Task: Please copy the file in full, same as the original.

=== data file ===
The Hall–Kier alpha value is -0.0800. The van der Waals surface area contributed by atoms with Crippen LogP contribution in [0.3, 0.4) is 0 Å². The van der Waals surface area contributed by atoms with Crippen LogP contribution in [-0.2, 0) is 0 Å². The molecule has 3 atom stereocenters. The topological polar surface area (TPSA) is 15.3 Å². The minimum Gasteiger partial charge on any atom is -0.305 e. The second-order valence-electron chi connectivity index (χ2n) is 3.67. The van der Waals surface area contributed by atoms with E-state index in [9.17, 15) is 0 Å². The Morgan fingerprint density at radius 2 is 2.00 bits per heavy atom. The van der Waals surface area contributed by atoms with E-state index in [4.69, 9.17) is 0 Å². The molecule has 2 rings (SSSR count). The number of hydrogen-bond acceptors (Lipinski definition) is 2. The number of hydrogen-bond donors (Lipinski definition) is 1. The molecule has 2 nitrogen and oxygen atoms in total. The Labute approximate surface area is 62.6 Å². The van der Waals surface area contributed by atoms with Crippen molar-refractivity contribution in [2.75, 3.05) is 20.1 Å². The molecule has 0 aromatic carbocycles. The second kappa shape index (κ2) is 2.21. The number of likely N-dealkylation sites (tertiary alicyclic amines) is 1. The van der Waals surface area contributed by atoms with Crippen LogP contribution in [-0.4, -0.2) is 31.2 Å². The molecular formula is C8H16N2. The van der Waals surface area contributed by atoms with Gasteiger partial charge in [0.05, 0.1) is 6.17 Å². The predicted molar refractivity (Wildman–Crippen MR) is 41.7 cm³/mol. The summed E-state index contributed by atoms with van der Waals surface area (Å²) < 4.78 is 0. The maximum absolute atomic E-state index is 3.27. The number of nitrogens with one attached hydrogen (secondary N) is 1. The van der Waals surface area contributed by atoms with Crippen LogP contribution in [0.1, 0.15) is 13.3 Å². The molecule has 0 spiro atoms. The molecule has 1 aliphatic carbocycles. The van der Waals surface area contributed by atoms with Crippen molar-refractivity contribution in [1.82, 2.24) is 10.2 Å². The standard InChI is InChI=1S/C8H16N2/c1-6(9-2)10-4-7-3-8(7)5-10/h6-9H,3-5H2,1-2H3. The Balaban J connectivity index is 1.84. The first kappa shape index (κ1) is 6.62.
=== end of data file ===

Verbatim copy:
The Hall–Kier alpha value is -0.0800. The van der Waals surface area contributed by atoms with Crippen LogP contribution in [0.3, 0.4) is 0 Å². The van der Waals surface area contributed by atoms with Crippen LogP contribution in [-0.2, 0) is 0 Å². The molecule has 3 atom stereocenters. The topological polar surface area (TPSA) is 15.3 Å². The minimum Gasteiger partial charge on any atom is -0.305 e. The second-order valence-electron chi connectivity index (χ2n) is 3.67. The van der Waals surface area contributed by atoms with E-state index in [9.17, 15) is 0 Å². The Morgan fingerprint density at radius 2 is 2.00 bits per heavy atom. The van der Waals surface area contributed by atoms with E-state index in [4.69, 9.17) is 0 Å². The molecule has 2 rings (SSSR count). The number of hydrogen-bond acceptors (Lipinski definition) is 2. The number of hydrogen-bond donors (Lipinski definition) is 1. The molecule has 2 nitrogen and oxygen atoms in total. The Labute approximate surface area is 62.6 Å². The van der Waals surface area contributed by atoms with Crippen molar-refractivity contribution in [2.75, 3.05) is 20.1 Å². The molecule has 0 aromatic carbocycles. The second kappa shape index (κ2) is 2.21. The number of likely N-dealkylation sites (tertiary alicyclic amines) is 1. The van der Waals surface area contributed by atoms with Crippen LogP contribution in [-0.4, -0.2) is 31.2 Å². The molecular formula is C8H16N2. The van der Waals surface area contributed by atoms with Gasteiger partial charge in [0.05, 0.1) is 6.17 Å². The predicted molar refractivity (Wildman–Crippen MR) is 41.7 cm³/mol. The summed E-state index contributed by atoms with van der Waals surface area (Å²) < 4.78 is 0. The maximum absolute atomic E-state index is 3.27. The number of nitrogens with one attached hydrogen (secondary N) is 1. The van der Waals surface area contributed by atoms with Crippen LogP contribution in [0.1, 0.15) is 13.3 Å². The molecule has 0 spiro atoms. The molecule has 1 aliphatic carbocycles. The van der Waals surface area contributed by atoms with Crippen molar-refractivity contribution in [1.82, 2.24) is 10.2 Å². The standard InChI is InChI=1S/C8H16N2/c1-6(9-2)10-4-7-3-8(7)5-10/h6-9H,3-5H2,1-2H3. The Balaban J connectivity index is 1.84. The first kappa shape index (κ1) is 6.62.